Human Rights Watch thanks the Commission of Inquiry for highlighting the Syrian-Russian military alliance’s dangerous disregard for civilian lives. In the last 6 months, Human Rights Watch has documented indiscriminate and targeted attacks by the Syrian-Russian military alliance on civilians and civilian objects in Idlib, Ghouta and Aleppo, including through using internationally-prohibited weapons.

The latest act in this horrific tragedy is the ongoing, relentless bombardment of Eastern Ghouta. Civilians bear the brunt of the alliance’s well-established tactics of weaponizing humanitarian access and indiscriminate bombing to force surrender. The Human Rights Council should demand that the parties comply with UN Security Council resolution 2401, and request that the UN send monitors to oversee the aid delivery and evacuation of civilians who want to leave the enclave.

Human Rights Watch welcomes the Commission’s commitment to work closely with the International, Impartial and Independent Mechanism on Syria. The Human Rights Council should underline the importance of accountability for ongoing abuses in Syria and urge the UN Security Council give the International Criminal Court a mandate to address crimes by all sides to the conflict.

Human Rights Watch also welcomes the Commission’s findings, which echo an earlier Human Rights Watch investigation, that an airstrike by the U.S.-led coalition on a school in Mansourah last March failed to take all feasible precautions to avoid or minimize incidental loss of civilian life. The Human Rights Council should call on the US-led coalition to revisit its assessment and agree to conduct a full and transparent investigation of this strike.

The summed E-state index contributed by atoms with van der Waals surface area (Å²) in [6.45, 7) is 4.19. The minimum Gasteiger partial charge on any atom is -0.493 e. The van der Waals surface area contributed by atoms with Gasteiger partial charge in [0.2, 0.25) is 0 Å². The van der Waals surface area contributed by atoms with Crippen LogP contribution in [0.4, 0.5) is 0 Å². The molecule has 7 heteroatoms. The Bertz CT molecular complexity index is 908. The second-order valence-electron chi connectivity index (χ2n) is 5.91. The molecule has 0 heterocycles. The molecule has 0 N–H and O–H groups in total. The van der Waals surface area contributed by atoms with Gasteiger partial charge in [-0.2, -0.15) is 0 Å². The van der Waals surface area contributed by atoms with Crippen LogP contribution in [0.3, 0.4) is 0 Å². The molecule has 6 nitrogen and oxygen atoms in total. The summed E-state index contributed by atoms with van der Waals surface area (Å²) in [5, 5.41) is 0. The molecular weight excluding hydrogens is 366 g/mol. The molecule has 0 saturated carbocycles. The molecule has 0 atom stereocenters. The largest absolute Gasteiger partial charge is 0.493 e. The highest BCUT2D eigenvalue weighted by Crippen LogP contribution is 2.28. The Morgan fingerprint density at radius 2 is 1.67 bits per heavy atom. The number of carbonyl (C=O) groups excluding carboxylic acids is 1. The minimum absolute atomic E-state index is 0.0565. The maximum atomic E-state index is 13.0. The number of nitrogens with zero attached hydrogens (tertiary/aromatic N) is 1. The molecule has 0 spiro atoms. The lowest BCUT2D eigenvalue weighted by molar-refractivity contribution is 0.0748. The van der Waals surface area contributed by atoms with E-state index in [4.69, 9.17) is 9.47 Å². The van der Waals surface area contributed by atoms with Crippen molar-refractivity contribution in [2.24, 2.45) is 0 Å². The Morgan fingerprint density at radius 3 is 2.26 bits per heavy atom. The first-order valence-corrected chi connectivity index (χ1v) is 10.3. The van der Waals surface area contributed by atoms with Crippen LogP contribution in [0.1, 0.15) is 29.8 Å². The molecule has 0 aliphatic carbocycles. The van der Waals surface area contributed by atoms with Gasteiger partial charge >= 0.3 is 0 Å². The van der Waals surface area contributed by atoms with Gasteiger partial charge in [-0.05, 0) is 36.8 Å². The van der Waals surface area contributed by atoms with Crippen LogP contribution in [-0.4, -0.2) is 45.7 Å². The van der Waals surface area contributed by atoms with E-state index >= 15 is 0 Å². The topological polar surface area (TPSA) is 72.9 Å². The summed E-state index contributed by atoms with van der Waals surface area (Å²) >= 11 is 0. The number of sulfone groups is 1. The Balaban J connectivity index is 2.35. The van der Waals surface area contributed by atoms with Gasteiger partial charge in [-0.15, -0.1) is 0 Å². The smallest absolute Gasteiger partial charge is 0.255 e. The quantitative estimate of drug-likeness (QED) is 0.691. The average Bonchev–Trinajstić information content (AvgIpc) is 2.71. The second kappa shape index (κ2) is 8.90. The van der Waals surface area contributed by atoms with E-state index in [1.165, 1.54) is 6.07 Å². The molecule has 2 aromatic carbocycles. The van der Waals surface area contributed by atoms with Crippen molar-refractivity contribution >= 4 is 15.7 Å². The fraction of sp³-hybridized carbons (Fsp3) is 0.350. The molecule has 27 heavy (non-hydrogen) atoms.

Forcible disappearances and arbitrary detentions both by Syrian government forces and other armed groups continue with little attention from the international community. HRW welcomes the Commission’s proposal of establishing a mechanism to enable speedy release of those arbitrarily detained and calls on the HRC to support such a proposal and work towards its achievement.

We welcome the Commission’s proposed principles as benchmarks for progress, and invite the Commissioners to elaborate on whether and how these will be monitored and reported back on.